Quick takes, mostly warm

Monday 17 April 2023

Seán Clancy: Ireland England. It’s been ages since I’ve listened to any 70s German synth-rock, so listening to this reminded me of hearing analogue synth space-grooves for the first time. A free-flying piece that maintains focus even as pulsating arpeggios and airy drones fade in and out for longer than most Krautrockers could manage, anchored by a seriousness of intent. This is a single take recorded drecitly to a handheld device, also on video with text projections for the piece’s insipration.

Fabrizio Modonese Palumbo: ELP. Listened to this blind and thought it was some wide-ranging noise improv by a bunch of precocious adolescents with a lot of energy, complete with a quaint sample to kickstart the whole shebang. Turns out Palumbo has a long and distinguished CV and this is a solo affair made as part of a project relating choreographed movement to sound. I’m glad that sophistication doesn’t come through, lest it dull down the flawed but lively tangle heard here, but disappointed the title isn’t a reference to Tarkus.

Henning Christiansen: Op. 1984 (160C) Goodday Mr. Orwell, Green-Ear-Year. Having been overwhelmed by the five-hour montage of Op. 176 Penthesilea I did not expect this. Christiansen and his local guitar hero son play a gig together and holy shit invent the Boredoms a year early, right there on stage. The punters are not pleased; neither is the tortured ghost of B.A. Zimmermann when they summon his presence.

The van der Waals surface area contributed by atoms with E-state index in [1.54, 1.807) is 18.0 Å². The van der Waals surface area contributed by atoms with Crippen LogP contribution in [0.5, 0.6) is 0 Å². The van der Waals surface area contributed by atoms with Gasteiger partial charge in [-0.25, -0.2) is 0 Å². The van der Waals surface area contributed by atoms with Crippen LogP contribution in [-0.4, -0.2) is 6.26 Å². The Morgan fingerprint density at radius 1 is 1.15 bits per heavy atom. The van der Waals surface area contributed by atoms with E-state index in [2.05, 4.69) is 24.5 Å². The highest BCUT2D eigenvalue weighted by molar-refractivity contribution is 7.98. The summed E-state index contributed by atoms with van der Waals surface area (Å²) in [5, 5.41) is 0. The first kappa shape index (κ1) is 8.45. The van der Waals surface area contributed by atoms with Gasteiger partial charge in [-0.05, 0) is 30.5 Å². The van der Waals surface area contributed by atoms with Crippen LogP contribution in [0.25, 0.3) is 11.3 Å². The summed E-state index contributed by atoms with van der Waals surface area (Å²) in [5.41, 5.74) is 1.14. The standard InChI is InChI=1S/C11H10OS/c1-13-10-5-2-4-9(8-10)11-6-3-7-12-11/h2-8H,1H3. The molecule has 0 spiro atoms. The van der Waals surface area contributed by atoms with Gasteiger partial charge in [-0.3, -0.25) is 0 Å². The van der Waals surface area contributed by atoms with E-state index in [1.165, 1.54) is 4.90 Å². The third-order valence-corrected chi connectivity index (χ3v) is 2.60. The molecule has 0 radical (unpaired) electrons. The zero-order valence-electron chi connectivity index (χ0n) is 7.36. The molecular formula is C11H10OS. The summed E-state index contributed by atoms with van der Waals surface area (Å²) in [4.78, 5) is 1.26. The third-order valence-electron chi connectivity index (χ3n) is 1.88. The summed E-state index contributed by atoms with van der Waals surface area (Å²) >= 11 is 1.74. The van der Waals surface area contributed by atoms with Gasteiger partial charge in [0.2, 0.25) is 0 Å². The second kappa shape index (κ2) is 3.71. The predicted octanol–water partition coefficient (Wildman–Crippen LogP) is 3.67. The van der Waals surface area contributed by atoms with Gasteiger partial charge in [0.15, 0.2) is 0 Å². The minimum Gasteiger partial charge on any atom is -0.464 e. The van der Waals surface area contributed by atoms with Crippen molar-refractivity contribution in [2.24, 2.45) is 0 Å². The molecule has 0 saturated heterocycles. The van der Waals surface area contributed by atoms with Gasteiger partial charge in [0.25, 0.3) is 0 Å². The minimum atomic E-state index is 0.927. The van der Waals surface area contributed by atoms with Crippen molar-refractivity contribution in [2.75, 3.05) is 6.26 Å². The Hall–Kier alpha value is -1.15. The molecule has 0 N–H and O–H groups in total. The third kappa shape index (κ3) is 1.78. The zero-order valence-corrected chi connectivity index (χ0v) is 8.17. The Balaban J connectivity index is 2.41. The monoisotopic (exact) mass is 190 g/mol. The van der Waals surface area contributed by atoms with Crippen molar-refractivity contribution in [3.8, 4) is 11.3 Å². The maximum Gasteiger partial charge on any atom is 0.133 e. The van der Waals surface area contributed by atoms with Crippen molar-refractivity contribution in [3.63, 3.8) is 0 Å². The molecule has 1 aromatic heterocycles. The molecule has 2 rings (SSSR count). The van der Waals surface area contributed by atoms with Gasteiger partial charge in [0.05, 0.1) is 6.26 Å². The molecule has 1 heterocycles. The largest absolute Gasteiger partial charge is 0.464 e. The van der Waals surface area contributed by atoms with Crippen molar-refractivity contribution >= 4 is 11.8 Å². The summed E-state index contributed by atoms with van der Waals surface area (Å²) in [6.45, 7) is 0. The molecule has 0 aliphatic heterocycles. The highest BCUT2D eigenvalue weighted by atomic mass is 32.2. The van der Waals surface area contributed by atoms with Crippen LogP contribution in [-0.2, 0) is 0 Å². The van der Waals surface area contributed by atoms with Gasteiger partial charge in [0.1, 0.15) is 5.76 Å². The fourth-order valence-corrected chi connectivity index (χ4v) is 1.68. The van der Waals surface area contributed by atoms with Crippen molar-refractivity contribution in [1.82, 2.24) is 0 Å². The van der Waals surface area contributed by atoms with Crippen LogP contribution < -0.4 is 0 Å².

Ed Williams: Decomposition Study. Two organists (Christoph Schiller and Anna-Kaisa Meklin) play counterpoint on an organ of 16th Century design, tuned in sixth-tones. Microtonality nerds hoping to geek out to nuances of intonation will find themselves frustrated as Williams adds another compositional premise, with himself and three other assistants – well, obstructionists, really – systematically messing with the wind supply; basically like a John Cage organ piece only somebody hired Stan Freberg, Mark E. Smith and Eric Morecambe to man the pipes. Timbre, tone and dynamics break up in non-intuitive ways that seemed understated on first listen, overstated on the second.